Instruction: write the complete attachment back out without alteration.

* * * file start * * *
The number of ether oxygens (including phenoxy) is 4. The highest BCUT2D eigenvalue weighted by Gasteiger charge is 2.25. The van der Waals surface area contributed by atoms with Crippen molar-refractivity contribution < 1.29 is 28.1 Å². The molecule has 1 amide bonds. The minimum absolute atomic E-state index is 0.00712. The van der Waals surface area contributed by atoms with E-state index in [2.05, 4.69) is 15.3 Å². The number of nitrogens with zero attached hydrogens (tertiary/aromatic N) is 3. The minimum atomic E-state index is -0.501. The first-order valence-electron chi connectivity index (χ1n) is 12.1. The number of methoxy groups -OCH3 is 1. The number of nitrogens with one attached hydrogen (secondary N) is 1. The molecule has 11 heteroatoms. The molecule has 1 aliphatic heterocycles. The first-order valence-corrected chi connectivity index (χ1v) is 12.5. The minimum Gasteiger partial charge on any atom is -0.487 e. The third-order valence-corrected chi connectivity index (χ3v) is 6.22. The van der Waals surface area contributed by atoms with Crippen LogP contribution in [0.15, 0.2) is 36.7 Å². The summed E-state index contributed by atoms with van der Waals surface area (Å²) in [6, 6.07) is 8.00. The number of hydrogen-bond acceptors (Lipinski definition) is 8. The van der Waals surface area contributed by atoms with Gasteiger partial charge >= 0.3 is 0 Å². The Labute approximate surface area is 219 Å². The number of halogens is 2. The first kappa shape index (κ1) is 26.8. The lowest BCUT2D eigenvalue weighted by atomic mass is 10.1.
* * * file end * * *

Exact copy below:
The number of ether oxygens (including phenoxy) is 4. The highest BCUT2D eigenvalue weighted by Gasteiger charge is 2.25. The van der Waals surface area contributed by atoms with Crippen molar-refractivity contribution < 1.29 is 28.1 Å². The molecule has 1 amide bonds. The minimum absolute atomic E-state index is 0.00712. The van der Waals surface area contributed by atoms with E-state index in [2.05, 4.69) is 15.3 Å². The number of nitrogens with zero attached hydrogens (tertiary/aromatic N) is 3. The minimum atomic E-state index is -0.501. The first-order valence-electron chi connectivity index (χ1n) is 12.1. The number of methoxy groups -OCH3 is 1. The number of nitrogens with one attached hydrogen (secondary N) is 1. The molecule has 11 heteroatoms. The molecule has 1 aliphatic heterocycles. The first-order valence-corrected chi connectivity index (χ1v) is 12.5. The minimum Gasteiger partial charge on any atom is -0.487 e. The third-order valence-corrected chi connectivity index (χ3v) is 6.22. The van der Waals surface area contributed by atoms with Crippen LogP contribution in [0.15, 0.2) is 36.7 Å². The summed E-state index contributed by atoms with van der Waals surface area (Å²) in [6, 6.07) is 8.00. The number of hydrogen-bond acceptors (Lipinski definition) is 8. The van der Waals surface area contributed by atoms with Gasteiger partial charge >= 0.3 is 0 Å². The Labute approximate surface area is 219 Å². The number of halogens is 2. The first kappa shape index (κ1) is 26.8. The lowest BCUT2D eigenvalue weighted by atomic mass is 10.1.